A relatively new piece of police technology — and whether or not it can produce probable cause for a traffic stop — will be at the center of debate Tuesday as the validity of a Norcross Police Department arrest is argued in front of the state’s highest court.
On Aug. 18, 2010, a Norcross police officer was using an automatic license plate recognition system while working the area of Mitchell Road. Known as LPRs for short, the systems are cameras mounted on squad cars that capture images of passing license plates, instantly checking them against statewide databases of outstanding arrest warrants.
On the day in question, the plate for a white Chevrolet Impala returned an active warrant for Enrique Sanchez, now 26 years old, for failure to appear in court on traffic citations he’d received while driving the car. The officer stopped the car and radioed for backup.
Behind the wheel, though, was Sanchez’s mother, Sonia Rodriguez.
The police officer ran a check on both Rodriguez and Ereka Williams, another female passenger in the car. As he reportedly waited for word on what to do about the other woman’s outstanding warrant in Florida, he and another officer received consent to search the vehicle and Williams’ purse.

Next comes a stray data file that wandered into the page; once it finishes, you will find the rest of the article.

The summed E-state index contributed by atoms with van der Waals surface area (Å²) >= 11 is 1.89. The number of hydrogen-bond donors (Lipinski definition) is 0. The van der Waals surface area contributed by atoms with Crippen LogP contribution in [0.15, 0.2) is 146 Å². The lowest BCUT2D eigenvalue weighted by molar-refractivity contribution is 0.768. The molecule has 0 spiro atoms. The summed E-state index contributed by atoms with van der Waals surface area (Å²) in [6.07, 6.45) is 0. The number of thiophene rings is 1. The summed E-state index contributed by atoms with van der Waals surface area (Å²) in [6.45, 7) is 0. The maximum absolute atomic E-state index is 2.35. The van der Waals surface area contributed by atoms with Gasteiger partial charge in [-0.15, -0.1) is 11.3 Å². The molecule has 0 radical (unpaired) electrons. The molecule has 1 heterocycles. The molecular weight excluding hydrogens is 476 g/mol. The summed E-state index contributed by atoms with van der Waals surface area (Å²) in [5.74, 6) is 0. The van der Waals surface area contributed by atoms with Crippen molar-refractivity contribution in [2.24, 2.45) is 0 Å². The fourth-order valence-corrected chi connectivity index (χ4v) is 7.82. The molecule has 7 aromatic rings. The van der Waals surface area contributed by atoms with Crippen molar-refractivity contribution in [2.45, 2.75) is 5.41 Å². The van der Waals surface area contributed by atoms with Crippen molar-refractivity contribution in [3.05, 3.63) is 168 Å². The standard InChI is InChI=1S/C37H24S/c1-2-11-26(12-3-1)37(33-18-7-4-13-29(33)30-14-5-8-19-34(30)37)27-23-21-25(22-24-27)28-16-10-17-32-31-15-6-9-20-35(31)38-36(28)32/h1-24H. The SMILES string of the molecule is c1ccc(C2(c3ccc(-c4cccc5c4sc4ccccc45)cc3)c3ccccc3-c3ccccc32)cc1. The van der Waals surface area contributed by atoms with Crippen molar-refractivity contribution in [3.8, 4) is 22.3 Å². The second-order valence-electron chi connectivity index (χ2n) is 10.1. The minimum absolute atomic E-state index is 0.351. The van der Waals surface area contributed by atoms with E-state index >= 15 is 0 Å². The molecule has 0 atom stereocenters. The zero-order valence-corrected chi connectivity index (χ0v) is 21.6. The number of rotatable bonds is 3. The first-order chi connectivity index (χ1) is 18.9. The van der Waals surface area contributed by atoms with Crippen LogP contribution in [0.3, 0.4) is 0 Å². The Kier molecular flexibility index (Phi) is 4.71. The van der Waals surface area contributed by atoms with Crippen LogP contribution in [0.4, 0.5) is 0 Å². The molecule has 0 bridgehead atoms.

“When the officer reached into the vehicle to obtain Williams’ purse, he smelled marijuana,” according to the Georgia Supreme Court. “The search uncovered four to five ounces of maijuana in the car and Williams’ purse.”
Both women were arrested. Rodriguez was charged with possession of marijuana with the intent to distribute — a single count which she and her attorneys have now appealed all the way to Georgia’s highest court.
Defense attorney Eric Crawford contends in briefs that there was no proper justification for his client being stopped in the first place. He’ll make the argument in person Tuesday, continuing his attempt to have the seized marijuana ruled out as evidence against his client.
Even if a reasonable suspicion existed initially, Crawford argued, “it evaporated whent he officer made contact with the occupants of the vehicle and realized that neither female occupant of the vehicle was the wanted male whom he was seeking.” The trial judge reportedly said as much in court.
Gwinnett County District Attorney Danny Porter disagrees.
The “use of autmoated license plate readers in assisting law enforcement to visually check license plates has consistently been deemed lawful for Fourth Amendment purposes,” he wrote in briefs, arguing that there is no expectation of privacy for a license plate that is in plain view.
The consent to search was voluntary, Porter said.